By Celine Klosterman
Dozens of parishioners from the Diocese of Davenport were inspired recently by a two-day Catholic conference in Des Moines.
The Oct. 16-17 Christ Our Life Conference, which described itself as a “grassroots effort of faith” blessed by Bishop Richard Pates of the Diocese of Des Moines, featured numerous lay and ordained speakers from around the world. Presenters included Cardinal Francis Arinze, prefect emeritus of the Congregation of Divine Worship and the Discipline of the Sacraments; Renee Bondi, a singer and quadriplegic who spoke on keeping faith alive in dark times; Matthew Kelly, a native Australian who offered advice for growing closer to God; and several other Catholics.
“I have never gotten so much from a conference and been so excited to try the ideas that were put across,” said Pat Schmida, a member of St. Joseph Parish in Wellman. She belongs to the parish’s Altar & Rosary Society, which she said paid for 20 parishioners to attend the conference.
“In these times when everyone is so busy, you need a new perspective every now and then to charge you up and get you excited about your religion again.”
Since attending, Schmida and her husband, Milton, have started praying the rosary in the evenings and are trying to act on other ideas suggested at the conference. She was inspired to support the charity Mary’s Meals, an international effort that speaker and Scotsman Magnus MacFarlane-Barrow founded to feed children.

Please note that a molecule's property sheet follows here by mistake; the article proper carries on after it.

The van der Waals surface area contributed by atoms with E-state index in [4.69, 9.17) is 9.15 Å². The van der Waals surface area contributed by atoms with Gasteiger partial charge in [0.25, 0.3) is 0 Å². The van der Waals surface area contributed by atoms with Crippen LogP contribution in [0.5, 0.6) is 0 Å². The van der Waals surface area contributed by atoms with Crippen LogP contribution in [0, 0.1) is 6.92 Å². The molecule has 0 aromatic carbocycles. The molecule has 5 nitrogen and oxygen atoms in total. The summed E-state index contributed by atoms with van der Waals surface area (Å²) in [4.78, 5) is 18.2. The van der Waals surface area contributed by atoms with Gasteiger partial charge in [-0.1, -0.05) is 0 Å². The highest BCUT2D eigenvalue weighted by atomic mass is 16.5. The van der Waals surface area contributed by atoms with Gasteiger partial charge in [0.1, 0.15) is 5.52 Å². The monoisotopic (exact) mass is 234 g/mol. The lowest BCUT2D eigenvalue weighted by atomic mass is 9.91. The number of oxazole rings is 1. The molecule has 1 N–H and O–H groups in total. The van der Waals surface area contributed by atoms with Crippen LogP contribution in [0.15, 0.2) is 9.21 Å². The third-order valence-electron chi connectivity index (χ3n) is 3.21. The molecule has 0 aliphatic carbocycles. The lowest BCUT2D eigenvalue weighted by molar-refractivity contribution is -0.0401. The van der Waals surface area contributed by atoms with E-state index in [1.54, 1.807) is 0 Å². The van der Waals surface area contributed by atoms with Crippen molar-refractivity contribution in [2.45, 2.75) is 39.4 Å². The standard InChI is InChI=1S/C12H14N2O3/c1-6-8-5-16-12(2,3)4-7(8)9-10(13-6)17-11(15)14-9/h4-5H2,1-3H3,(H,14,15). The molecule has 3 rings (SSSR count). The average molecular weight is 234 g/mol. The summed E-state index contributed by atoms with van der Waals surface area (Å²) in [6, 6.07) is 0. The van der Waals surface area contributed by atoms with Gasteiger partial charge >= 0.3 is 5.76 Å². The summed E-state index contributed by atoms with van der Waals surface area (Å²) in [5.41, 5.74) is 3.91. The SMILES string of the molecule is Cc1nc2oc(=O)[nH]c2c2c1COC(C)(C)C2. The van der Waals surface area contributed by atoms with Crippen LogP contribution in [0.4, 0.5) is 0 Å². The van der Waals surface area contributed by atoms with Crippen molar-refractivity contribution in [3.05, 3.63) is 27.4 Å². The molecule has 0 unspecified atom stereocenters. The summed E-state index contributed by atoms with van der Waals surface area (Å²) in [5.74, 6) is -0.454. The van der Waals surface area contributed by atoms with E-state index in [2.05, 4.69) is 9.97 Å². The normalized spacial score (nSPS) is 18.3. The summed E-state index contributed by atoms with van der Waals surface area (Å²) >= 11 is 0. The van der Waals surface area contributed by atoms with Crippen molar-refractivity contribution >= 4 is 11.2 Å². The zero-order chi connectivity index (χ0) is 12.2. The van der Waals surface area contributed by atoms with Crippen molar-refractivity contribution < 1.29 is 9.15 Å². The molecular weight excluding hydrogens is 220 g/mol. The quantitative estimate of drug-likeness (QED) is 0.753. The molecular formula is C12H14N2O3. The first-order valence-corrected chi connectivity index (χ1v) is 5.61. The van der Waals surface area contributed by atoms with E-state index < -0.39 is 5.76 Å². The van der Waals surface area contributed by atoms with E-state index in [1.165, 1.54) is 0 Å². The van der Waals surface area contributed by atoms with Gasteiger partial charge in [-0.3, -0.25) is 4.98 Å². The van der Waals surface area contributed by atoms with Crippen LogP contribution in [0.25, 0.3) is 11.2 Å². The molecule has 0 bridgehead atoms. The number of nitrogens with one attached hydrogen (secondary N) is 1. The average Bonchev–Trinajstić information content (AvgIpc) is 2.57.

Regina Jones, a member of Holy Trinity Parish in Richmond, also was moved by the story of Mary’s Meals. She suggested her parish consider donating to the charity or similar organizations. “Why can’t we give some of our excess to some of these people? The conference brought out the importance of doing that.”
Conference speakers also challenged attendees: “Why aren’t we being more aggressive with our religion? We need people to be able to look at us and say, ‘They are Catholics,’” Jones recalled.
She and dozens of fellow members of the cluster parishes of Holy Trinity, St. Joseph and St. Mary in Riverside traveled by bus and car to the Des Moines event. She thanked Father Rich Adam, the parishes’ pastor, for promoting the conference to parishioners.
“You can’t put into words the awesomeness of hearing testimony from all the speakers and hearing how God is alive and at work in our lives,” said Liz Hammes, a member of St. Joseph Parish in Hills. She was inspired to examine how God’s hand had played into her past, and, thanks to the suggestion of a “Mass journal,” was motivated to pay closer attention to the liturgy. “By the end of Mass at the conference, I felt like God was more present.”
Since returning home, “every day something will pop into my mind from the conference that’s pertinent to what I’m going through then,” she said.
One of Hammes’ five companions en route to the conference, Bibiana Glandon of St. Mary Parish in Sigourney, said, “The witnessing of what God does in your life was almost beyond belief. He has a plan for each of us, and we just have to go along with it.”
She especially appreciated a talk by Cardinal Arinze, who spoke on the Eucharist and stressed the importance of studying the Catechism.
“It was good to go and get the fire for your faith going again,” Glandon said. “You have to do that every once in awhile.”